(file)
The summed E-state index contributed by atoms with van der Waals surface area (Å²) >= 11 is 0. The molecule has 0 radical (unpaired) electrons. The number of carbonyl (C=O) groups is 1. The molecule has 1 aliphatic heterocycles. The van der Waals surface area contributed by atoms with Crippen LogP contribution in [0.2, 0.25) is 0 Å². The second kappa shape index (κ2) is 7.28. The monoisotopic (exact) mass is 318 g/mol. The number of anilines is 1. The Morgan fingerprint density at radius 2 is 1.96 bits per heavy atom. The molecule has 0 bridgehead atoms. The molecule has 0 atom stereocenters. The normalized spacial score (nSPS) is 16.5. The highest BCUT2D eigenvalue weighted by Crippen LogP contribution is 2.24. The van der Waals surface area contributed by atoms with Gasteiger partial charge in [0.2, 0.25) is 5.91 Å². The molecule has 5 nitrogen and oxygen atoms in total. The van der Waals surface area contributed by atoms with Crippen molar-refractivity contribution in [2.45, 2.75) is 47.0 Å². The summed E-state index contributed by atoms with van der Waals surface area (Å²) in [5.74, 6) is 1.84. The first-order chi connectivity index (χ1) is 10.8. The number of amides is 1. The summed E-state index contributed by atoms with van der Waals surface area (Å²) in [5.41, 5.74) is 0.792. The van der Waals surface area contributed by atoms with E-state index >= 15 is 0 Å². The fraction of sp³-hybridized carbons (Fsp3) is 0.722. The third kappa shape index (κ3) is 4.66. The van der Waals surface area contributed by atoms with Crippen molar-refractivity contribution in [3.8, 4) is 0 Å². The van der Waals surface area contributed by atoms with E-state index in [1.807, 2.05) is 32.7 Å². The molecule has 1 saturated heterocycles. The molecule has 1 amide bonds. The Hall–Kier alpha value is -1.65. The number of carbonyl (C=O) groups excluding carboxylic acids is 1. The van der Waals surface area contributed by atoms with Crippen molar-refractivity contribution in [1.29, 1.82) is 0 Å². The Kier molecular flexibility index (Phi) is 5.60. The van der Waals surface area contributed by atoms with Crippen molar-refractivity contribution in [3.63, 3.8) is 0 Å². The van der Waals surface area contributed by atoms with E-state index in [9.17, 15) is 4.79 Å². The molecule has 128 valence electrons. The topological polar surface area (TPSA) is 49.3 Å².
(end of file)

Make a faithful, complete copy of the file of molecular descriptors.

The summed E-state index contributed by atoms with van der Waals surface area (Å²) >= 11 is 0. The molecule has 0 radical (unpaired) electrons. The number of carbonyl (C=O) groups is 1. The molecule has 1 aliphatic heterocycles. The van der Waals surface area contributed by atoms with Crippen LogP contribution in [0.2, 0.25) is 0 Å². The second kappa shape index (κ2) is 7.28. The monoisotopic (exact) mass is 318 g/mol. The number of anilines is 1. The Morgan fingerprint density at radius 2 is 1.96 bits per heavy atom. The molecule has 0 bridgehead atoms. The molecule has 0 atom stereocenters. The normalized spacial score (nSPS) is 16.5. The highest BCUT2D eigenvalue weighted by Crippen LogP contribution is 2.24. The van der Waals surface area contributed by atoms with Gasteiger partial charge in [0.2, 0.25) is 5.91 Å². The molecule has 5 nitrogen and oxygen atoms in total. The van der Waals surface area contributed by atoms with Crippen molar-refractivity contribution in [2.45, 2.75) is 47.0 Å². The summed E-state index contributed by atoms with van der Waals surface area (Å²) in [5.74, 6) is 1.84. The first-order chi connectivity index (χ1) is 10.8. The number of amides is 1. The summed E-state index contributed by atoms with van der Waals surface area (Å²) in [5.41, 5.74) is 0.792. The van der Waals surface area contributed by atoms with E-state index >= 15 is 0 Å². The fraction of sp³-hybridized carbons (Fsp3) is 0.722. The third kappa shape index (κ3) is 4.66. The van der Waals surface area contributed by atoms with Crippen molar-refractivity contribution in [3.8, 4) is 0 Å². The van der Waals surface area contributed by atoms with E-state index in [1.807, 2.05) is 32.7 Å². The molecule has 1 saturated heterocycles. The molecule has 1 amide bonds. The Hall–Kier alpha value is -1.65. The number of carbonyl (C=O) groups excluding carboxylic acids is 1. The van der Waals surface area contributed by atoms with Crippen molar-refractivity contribution in [1.29, 1.82) is 0 Å². The Kier molecular flexibility index (Phi) is 5.60. The van der Waals surface area contributed by atoms with Crippen molar-refractivity contribution in [3.63, 3.8) is 0 Å². The van der Waals surface area contributed by atoms with E-state index in [9.17, 15) is 4.79 Å². The molecule has 128 valence electrons. The topological polar surface area (TPSA) is 49.3 Å².